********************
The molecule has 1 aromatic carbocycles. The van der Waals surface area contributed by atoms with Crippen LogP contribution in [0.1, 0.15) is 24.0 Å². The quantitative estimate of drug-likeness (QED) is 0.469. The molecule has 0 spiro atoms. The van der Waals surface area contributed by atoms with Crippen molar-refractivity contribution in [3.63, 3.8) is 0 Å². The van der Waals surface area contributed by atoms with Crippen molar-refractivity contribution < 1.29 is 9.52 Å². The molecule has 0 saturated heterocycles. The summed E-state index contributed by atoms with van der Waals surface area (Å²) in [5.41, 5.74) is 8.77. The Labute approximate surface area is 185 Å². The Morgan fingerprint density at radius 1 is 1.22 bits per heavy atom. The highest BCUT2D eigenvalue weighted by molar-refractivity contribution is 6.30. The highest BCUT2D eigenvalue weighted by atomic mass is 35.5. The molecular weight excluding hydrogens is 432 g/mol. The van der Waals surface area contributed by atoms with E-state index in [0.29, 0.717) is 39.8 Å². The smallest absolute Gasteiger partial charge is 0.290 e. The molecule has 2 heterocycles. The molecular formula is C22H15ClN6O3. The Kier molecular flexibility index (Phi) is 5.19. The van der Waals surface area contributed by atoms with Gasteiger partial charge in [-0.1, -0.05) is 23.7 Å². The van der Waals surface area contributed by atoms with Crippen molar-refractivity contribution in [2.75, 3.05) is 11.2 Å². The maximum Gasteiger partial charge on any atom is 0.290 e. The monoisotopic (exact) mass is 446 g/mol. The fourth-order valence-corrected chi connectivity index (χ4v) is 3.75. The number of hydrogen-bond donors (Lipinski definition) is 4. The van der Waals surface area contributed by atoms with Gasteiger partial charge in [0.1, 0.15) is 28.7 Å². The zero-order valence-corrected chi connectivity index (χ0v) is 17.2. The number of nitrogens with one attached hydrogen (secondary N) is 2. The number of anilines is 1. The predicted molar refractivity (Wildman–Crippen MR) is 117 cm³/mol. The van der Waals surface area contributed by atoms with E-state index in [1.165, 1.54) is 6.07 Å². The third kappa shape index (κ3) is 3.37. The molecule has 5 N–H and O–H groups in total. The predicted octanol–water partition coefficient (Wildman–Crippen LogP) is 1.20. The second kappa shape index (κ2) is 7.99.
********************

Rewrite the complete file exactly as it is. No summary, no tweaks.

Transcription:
The molecule has 1 aromatic carbocycles. The van der Waals surface area contributed by atoms with Crippen LogP contribution in [0.1, 0.15) is 24.0 Å². The quantitative estimate of drug-likeness (QED) is 0.469. The molecule has 0 spiro atoms. The van der Waals surface area contributed by atoms with Crippen molar-refractivity contribution in [3.63, 3.8) is 0 Å². The van der Waals surface area contributed by atoms with Crippen molar-refractivity contribution < 1.29 is 9.52 Å². The molecule has 0 saturated heterocycles. The summed E-state index contributed by atoms with van der Waals surface area (Å²) in [5.41, 5.74) is 8.77. The Labute approximate surface area is 185 Å². The Morgan fingerprint density at radius 1 is 1.22 bits per heavy atom. The highest BCUT2D eigenvalue weighted by molar-refractivity contribution is 6.30. The highest BCUT2D eigenvalue weighted by atomic mass is 35.5. The molecular weight excluding hydrogens is 432 g/mol. The van der Waals surface area contributed by atoms with E-state index in [0.29, 0.717) is 39.8 Å². The smallest absolute Gasteiger partial charge is 0.290 e. The molecule has 2 heterocycles. The molecular formula is C22H15ClN6O3. The Kier molecular flexibility index (Phi) is 5.19. The van der Waals surface area contributed by atoms with Gasteiger partial charge in [-0.1, -0.05) is 23.7 Å². The van der Waals surface area contributed by atoms with Crippen molar-refractivity contribution in [2.75, 3.05) is 11.2 Å². The maximum Gasteiger partial charge on any atom is 0.290 e. The monoisotopic (exact) mass is 446 g/mol. The fourth-order valence-corrected chi connectivity index (χ4v) is 3.75. The number of hydrogen-bond donors (Lipinski definition) is 4. The van der Waals surface area contributed by atoms with Gasteiger partial charge in [0.1, 0.15) is 28.7 Å². The zero-order valence-corrected chi connectivity index (χ0v) is 17.2. The number of nitrogens with one attached hydrogen (secondary N) is 2. The number of anilines is 1. The predicted molar refractivity (Wildman–Crippen MR) is 117 cm³/mol. The van der Waals surface area contributed by atoms with E-state index in [1.165, 1.54) is 6.07 Å². The third kappa shape index (κ3) is 3.37. The molecule has 5 N–H and O–H groups in total. The predicted octanol–water partition coefficient (Wildman–Crippen LogP) is 1.20. The second kappa shape index (κ2) is 7.99.